January 28, 2022
In the months leading up to my son’s college freshman move-in day, I laid awake in bed at night, the hot summer air wafting in through my bedroom window, and wondered about the last hug in his dorm room. How on earth would I get through that final goodbye?
He was my firstborn, and he was going to college. Somehow I was supposed to live apart from him, with a piece of my heart in his dorm room. I didn’t think it was possible.
As move-in weekend approached, I found myself practicing for the big day. I insisted on hugging him before he went out with his friends. I held on tight, tried to imagine the future when I had to say a longer goodbye. My antics mildly amused him.
And then, the big day came. Because of pandemic precautions, only two family members were allowed in our son’s dorm for the move-in process. Which meant our daughter had to stay behind in the hotel room. She only had enough time to lob some last-minute jokes and hug him in the hotel lobby before he had to rush off and say goodbye.
Move-in day was chaos.
I didn’t have time to dwell on their abrupt parting or my anxiety about our farewell. My husband and I were too busy coordinating with other parents how to move our three strapping teen boys into a triple dorm room. Frankly, the universe seemed to know what it was doing: cramming three anxious moms, three bewildered dads, and three semi-annoyed teens into the middle of move-in hell ended with us all practically begging to say goodbye.
Spoiler alert: Launching my son into his new college life was less heart-wrenching than I expected. I made it through that goodbye hug, and all the tears that followed—his and mine.
But then, at the restaurant near campus where we took our daughter for lunch, we all sat quietly, trying to get used to our new normal. While I chippered about the lunch specials, and my husband wondered about traffic home the next day, my daughter sat quietly with tears rolling down her cheeks. Instantly, my heart broke.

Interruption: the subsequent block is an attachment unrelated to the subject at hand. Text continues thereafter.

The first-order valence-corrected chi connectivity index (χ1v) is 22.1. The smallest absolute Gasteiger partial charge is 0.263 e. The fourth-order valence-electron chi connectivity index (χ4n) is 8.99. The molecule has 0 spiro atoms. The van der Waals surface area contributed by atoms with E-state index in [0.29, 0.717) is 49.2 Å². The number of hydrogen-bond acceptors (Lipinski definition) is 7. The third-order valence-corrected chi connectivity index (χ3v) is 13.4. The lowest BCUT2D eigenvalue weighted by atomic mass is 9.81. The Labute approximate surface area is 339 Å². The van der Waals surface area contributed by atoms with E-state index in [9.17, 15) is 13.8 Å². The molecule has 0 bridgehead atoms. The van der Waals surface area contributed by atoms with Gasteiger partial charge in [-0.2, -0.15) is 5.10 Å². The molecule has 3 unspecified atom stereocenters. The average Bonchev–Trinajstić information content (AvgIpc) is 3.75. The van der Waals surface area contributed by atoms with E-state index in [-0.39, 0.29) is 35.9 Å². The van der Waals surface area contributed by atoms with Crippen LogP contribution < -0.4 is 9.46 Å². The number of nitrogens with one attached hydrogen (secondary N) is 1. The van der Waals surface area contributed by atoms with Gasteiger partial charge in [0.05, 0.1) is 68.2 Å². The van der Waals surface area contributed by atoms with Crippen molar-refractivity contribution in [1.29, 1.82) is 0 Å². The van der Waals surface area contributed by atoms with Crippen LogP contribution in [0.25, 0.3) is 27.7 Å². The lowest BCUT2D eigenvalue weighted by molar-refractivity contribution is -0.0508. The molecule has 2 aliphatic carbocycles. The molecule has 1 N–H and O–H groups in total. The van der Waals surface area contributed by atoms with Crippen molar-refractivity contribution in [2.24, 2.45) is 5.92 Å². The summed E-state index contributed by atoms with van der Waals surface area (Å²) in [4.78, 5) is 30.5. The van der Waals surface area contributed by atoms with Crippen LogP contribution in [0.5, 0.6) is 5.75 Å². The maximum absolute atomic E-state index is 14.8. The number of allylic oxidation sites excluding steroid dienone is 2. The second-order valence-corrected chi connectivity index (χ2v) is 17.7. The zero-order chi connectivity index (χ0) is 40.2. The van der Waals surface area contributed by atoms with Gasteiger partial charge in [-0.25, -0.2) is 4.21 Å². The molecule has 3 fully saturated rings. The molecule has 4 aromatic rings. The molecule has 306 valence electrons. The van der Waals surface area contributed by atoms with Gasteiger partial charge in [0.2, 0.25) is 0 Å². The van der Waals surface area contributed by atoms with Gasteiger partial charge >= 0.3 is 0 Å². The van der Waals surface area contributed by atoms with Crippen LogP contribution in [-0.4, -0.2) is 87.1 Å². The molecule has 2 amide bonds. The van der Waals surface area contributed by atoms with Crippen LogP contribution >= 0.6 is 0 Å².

The goodbye I dreaded—the one between mother and son—hadn’t been nearly as hard as the goodbye between my son and my daughter.
No one told us to practice for that scenario. Still, I should have known.
My son and daughter are thick as thieves. He’s tall and lanky to her petite frame. He’s the bull in a china shop to her introverted and studious ways. He’s the theater performer who loves the spotlight; she lights the stage in the back of the house on the tech crew.
Opposites in every way, yet joined at the hip. With only two years between them, they share the same interests and their friend groups comprise the older and younger siblings of several families. In short, they’re best friends.
For years, they’ve carved out time for each other on Thursday nights to watch Marvel movies or whatever show they’re currently binging. When I see them together, I feel like I’m intruding on a meeting of a secret club, complete with their own language and jokes I’ll never understand.
Now my daughter needed to navigate her daily life without her brother.
“It’s Thursday,” she said. “I guess we can’t watch TV together tonight.”
Her grief hit me harder than my sadness in all the months leading up to move-in. I cried with her.
Then, as if on cue, as if he knew the scene unfolding at our table, my son texted. Could we bring his sister back to the campus for a few minutes?
“Please? I don’t need to see you or Dad, just her. It won’t take long, I promise.”
We finished lunch. We walked back to campus. We showed our daughter the entrance to his dorm.
When she emerged from the building fifteen minutes later, she was beaming. My son had taken her on a quick tour of his dorm so that she could see where he’d be living.
“He said that now that I’ve been in the building, it’ll feel more like home,” she gushed.
She shared that they took a selfie, which he has since added to his dorm room wall of family and friends. The picture shows them together wearing expressions characteristically silly. When I saw it, I knew they’d be okay.
These days, when I hear my daughter late at night, belly laughing with her brother and his roommates on FaceTime, or when he texts me to make sure she calls him when she gets home from school, I’m sure they’ve learned how to stay close through separation.
Now when he comes home for winter break and I see them snuggled on the couch for their Thursday ritual, our goodbyes aren’t so hard anymore. They’ve shown us our family bonds are strong.